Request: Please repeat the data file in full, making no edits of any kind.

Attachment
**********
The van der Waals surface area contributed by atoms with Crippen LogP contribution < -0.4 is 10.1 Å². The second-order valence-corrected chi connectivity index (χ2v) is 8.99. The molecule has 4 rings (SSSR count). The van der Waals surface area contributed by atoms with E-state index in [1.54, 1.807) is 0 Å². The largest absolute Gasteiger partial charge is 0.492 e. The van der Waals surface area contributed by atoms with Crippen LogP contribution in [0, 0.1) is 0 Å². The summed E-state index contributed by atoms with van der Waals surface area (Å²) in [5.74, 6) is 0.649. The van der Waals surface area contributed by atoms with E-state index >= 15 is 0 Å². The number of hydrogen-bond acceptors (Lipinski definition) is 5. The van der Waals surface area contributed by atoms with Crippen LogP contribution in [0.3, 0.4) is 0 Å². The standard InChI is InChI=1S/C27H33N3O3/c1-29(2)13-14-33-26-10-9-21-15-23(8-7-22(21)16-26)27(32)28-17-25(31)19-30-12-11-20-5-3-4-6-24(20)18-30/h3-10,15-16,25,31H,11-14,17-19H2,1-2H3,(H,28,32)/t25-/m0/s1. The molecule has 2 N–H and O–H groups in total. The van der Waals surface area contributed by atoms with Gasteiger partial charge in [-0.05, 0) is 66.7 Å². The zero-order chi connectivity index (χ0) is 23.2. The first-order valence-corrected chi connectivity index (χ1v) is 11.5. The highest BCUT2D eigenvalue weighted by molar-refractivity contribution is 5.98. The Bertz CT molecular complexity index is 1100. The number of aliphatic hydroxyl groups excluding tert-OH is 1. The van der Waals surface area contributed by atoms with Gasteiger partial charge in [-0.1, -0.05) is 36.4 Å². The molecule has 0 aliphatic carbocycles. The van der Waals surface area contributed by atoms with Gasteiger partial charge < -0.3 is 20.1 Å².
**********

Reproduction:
The van der Waals surface area contributed by atoms with Crippen LogP contribution < -0.4 is 10.1 Å². The second-order valence-corrected chi connectivity index (χ2v) is 8.99. The molecule has 4 rings (SSSR count). The van der Waals surface area contributed by atoms with E-state index in [1.54, 1.807) is 0 Å². The largest absolute Gasteiger partial charge is 0.492 e. The van der Waals surface area contributed by atoms with Crippen LogP contribution in [0, 0.1) is 0 Å². The summed E-state index contributed by atoms with van der Waals surface area (Å²) in [5.74, 6) is 0.649. The van der Waals surface area contributed by atoms with E-state index >= 15 is 0 Å². The number of hydrogen-bond acceptors (Lipinski definition) is 5. The van der Waals surface area contributed by atoms with Crippen LogP contribution in [0.3, 0.4) is 0 Å². The standard InChI is InChI=1S/C27H33N3O3/c1-29(2)13-14-33-26-10-9-21-15-23(8-7-22(21)16-26)27(32)28-17-25(31)19-30-12-11-20-5-3-4-6-24(20)18-30/h3-10,15-16,25,31H,11-14,17-19H2,1-2H3,(H,28,32)/t25-/m0/s1. The molecule has 2 N–H and O–H groups in total. The van der Waals surface area contributed by atoms with Gasteiger partial charge in [-0.05, 0) is 66.7 Å². The zero-order chi connectivity index (χ0) is 23.2. The first-order valence-corrected chi connectivity index (χ1v) is 11.5. The highest BCUT2D eigenvalue weighted by molar-refractivity contribution is 5.98. The Bertz CT molecular complexity index is 1100. The number of aliphatic hydroxyl groups excluding tert-OH is 1. The van der Waals surface area contributed by atoms with Gasteiger partial charge in [-0.1, -0.05) is 36.4 Å². The molecule has 0 aliphatic carbocycles. The van der Waals surface area contributed by atoms with Gasteiger partial charge < -0.3 is 20.1 Å².